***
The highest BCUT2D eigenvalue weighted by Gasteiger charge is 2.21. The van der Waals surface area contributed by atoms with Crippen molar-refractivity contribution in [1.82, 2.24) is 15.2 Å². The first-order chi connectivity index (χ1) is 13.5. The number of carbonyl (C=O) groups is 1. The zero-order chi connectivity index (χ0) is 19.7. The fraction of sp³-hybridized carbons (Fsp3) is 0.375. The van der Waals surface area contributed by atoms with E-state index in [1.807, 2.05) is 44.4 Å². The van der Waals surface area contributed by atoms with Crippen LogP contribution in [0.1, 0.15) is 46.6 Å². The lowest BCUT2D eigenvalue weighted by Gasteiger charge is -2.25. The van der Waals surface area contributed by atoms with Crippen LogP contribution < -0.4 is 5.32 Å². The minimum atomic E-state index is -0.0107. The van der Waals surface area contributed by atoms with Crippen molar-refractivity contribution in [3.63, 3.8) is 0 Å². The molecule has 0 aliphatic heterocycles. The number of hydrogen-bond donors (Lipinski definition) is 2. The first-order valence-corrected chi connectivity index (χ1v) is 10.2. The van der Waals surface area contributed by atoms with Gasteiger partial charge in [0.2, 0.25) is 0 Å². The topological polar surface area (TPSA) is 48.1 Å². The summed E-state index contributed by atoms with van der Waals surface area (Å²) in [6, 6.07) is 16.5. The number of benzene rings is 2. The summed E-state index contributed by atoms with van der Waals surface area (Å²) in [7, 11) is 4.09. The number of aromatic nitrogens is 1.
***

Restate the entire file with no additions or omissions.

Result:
The highest BCUT2D eigenvalue weighted by Gasteiger charge is 2.21. The van der Waals surface area contributed by atoms with Crippen molar-refractivity contribution in [1.82, 2.24) is 15.2 Å². The first-order chi connectivity index (χ1) is 13.5. The number of carbonyl (C=O) groups is 1. The zero-order chi connectivity index (χ0) is 19.7. The fraction of sp³-hybridized carbons (Fsp3) is 0.375. The van der Waals surface area contributed by atoms with E-state index in [1.807, 2.05) is 44.4 Å². The van der Waals surface area contributed by atoms with Crippen LogP contribution in [0.1, 0.15) is 46.6 Å². The lowest BCUT2D eigenvalue weighted by Gasteiger charge is -2.25. The van der Waals surface area contributed by atoms with Crippen LogP contribution < -0.4 is 5.32 Å². The minimum atomic E-state index is -0.0107. The van der Waals surface area contributed by atoms with Crippen molar-refractivity contribution in [3.63, 3.8) is 0 Å². The molecule has 0 aliphatic heterocycles. The number of hydrogen-bond donors (Lipinski definition) is 2. The first-order valence-corrected chi connectivity index (χ1v) is 10.2. The van der Waals surface area contributed by atoms with Gasteiger partial charge in [0.2, 0.25) is 0 Å². The topological polar surface area (TPSA) is 48.1 Å². The summed E-state index contributed by atoms with van der Waals surface area (Å²) in [6, 6.07) is 16.5. The number of benzene rings is 2. The summed E-state index contributed by atoms with van der Waals surface area (Å²) in [7, 11) is 4.09. The number of aromatic nitrogens is 1.